Concerts of 2012

Here’s some kind of list of the most memorable concerts I attended this year. (By the way, you won’t find a list of albums of the year here. I hardly ever listen to recorded music any more; increasingly, music to me means live music.)

It’s been an excellent year for my kind of music in Vienna, and shows by The Walkabouts, Tindersticks, Shearwater, The Cherry Thing and Bruce Springsteen might all have made the top ten on a different day. I was also gutted to miss, for one reason or another (work, illness, domestic commitments) many shows which I was looking forward to, including those by Brötzmann/Lonberg-Holm/Nilssen-Love, Death in June, Broken Heart Collector, Bulbul/Tumido, The Thing, Kern & Quehenberger, Sonore, Nadja, Josephine Foster, Double Tandem, Kurzmann/Zerang/Gustafsson, Glen Hansard and A Silver Mt Zion, not to mention the entire Konfrontationen festival.

A few of the concerts listed here have links to the reviews I wrote at the time, but most of them do not. This is partly because I haven’t had time to write those reviews, but mostly because it’s getting harder and harder to keep this blog going, to the point where I’m considering giving it up altogether. Very few people read these pages, and of those who do, only a few bother to leave comments. Those people, and they know who they are, have my eternal gratitude; but it’s rather disheartening not to be making more of an impression on the wider world.

In chronological order, then:

1. Philip Glass: Einstein on the Beach, Barbican Centre, London
2. Codeine, Szene Wien, Vienna
3. Peter Brötzmann’s Full Blast, Chelsea, Vienna
4. Anthony Braxton, Jazzatelier, Ulrichsberg
5. Peter Hammill, Porgy & Bess, Vienna
6. The Thing, Blue Tomato, Vienna
7. Marilyn Crispell/Eddie Prévost/Harrison Smith, Blue Tomato, Vienna
8. Peter Brötzmann Chicago Tentet, Martinschlössl, Vienna
9. Godspeed You! Black Emperor, Arena, Vienna
10. Swans, Arena, Vienna

Anthony Braxton Falling River Music Quartet, Ulrichsberg Jazzatelier, 11 October 2012

Anthony Braxton has proven to be a rather elusive character for me to pin down, physically as well as musically. He hasn’t played in Vienna since the first time I saw him, at Porgy & Bess in 2007, when I was admittedly not too familiar with his music. There have been occasional European concerts since then, but until last week I had only caught one of them, a 2008 show in Krakow which necessitated a 600-mile round trip. Braxton’s recent gig in the small Upper Austrian town of Ulrichsberg, near the border with the Czech Republic, wasn’t quite as arduous to get to, but reaching it had its own challenges, principally concerning when and when not to get off buses.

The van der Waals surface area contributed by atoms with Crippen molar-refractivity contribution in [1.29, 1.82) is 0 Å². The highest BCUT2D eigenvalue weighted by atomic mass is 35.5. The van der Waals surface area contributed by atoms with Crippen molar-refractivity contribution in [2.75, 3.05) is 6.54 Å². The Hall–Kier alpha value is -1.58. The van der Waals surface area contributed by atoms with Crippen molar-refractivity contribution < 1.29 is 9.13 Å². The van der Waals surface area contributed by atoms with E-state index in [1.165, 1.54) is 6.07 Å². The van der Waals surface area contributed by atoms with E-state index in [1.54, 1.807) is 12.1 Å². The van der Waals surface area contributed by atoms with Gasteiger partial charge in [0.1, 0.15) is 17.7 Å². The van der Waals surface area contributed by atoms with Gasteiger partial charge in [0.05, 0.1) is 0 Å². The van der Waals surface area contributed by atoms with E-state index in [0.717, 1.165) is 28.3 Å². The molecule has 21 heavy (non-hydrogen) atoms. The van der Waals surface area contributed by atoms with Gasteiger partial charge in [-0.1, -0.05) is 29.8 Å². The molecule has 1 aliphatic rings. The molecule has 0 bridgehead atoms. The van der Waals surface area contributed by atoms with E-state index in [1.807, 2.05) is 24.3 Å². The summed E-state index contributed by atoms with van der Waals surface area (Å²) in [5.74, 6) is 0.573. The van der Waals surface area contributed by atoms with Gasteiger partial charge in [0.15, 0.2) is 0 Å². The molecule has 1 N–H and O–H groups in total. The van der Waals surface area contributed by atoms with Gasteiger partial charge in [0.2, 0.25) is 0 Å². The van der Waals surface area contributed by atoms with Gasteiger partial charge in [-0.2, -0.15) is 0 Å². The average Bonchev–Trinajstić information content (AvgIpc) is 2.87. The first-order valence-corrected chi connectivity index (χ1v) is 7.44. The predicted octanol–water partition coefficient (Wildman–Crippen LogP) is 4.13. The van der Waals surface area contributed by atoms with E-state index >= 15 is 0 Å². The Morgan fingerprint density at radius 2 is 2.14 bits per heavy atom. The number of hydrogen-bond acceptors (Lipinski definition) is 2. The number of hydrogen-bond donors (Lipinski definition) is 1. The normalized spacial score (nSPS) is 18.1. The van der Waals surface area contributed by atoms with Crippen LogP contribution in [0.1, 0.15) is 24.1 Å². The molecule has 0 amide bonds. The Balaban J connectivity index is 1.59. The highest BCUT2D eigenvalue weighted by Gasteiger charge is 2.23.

Continue reading

Concerts and albums of 2008

Concerts of the year

Here’s a list of the ten concerts I enjoyed most this year. It’s been an exceptional twelve months for live music around these parts, and it was very hard indeed to whittle it down to ten shows. There’s not much of an order to these ten, with the exception of No. 1, which was far and away the best night of music I heard all year.

1. Okkervil River (Porgy & Bess)
2. Neil Young (Austria Center)
3. Peter Brötzmann/Ken Vandermark/Marino Pliakas/Michael Wertmüller (Porgy & Bess)
4. American Music Club (WUK)
5. Marissa Nadler (Vorstadt)
6. Whitehouse (Rhiz)
7. Leonard Cohen (Konzerthaus)
8. Anthony Braxton (Krakow)
9. Heather Nova (Gasometer)
10. A Silver Mt Zion (Arena)

Albums of the year

I haven’t listened to much recorded music at all this year. Take five:

1. Kathleen Edwards – Asking For Flowers (Zoë)
2. Okkervil River – The Stand-Ins (Jagjaguwar)
3. Mary Hampton – My Mother’s Children (Navigator)
4. Original Silence – The Second Original Silence (Smalltown Superjazzz)
5. Anthony Braxton – The Complete Arista Recordings (Mosaic)

Anthony Braxton, Krakow, Poland, 6 December 2008

With the memory of Anthony Braxton‘s inspirational concert at Porgy & Bess last year still remarkably fresh in my mind, it was a no-brainer to make the 600-mile round trip to Krakow to catch the maestro in action again. Playing with the same septet as the last time I saw him, Braxton did not disappoint, playing two engrossing hour-long sets (for the record, they were Compositions 356 and 183).

There was real group interaction onstage; I’ve never seen a group of musicians exchange so many signs, nods, glances and smiles on a stage as this lot did. This degree of communication between the group’s members was testament to the fact that there was a fair old degree of improvisation going on, even though all of them had scores in front of them and appeared to be following those scores pretty intently for most of the time.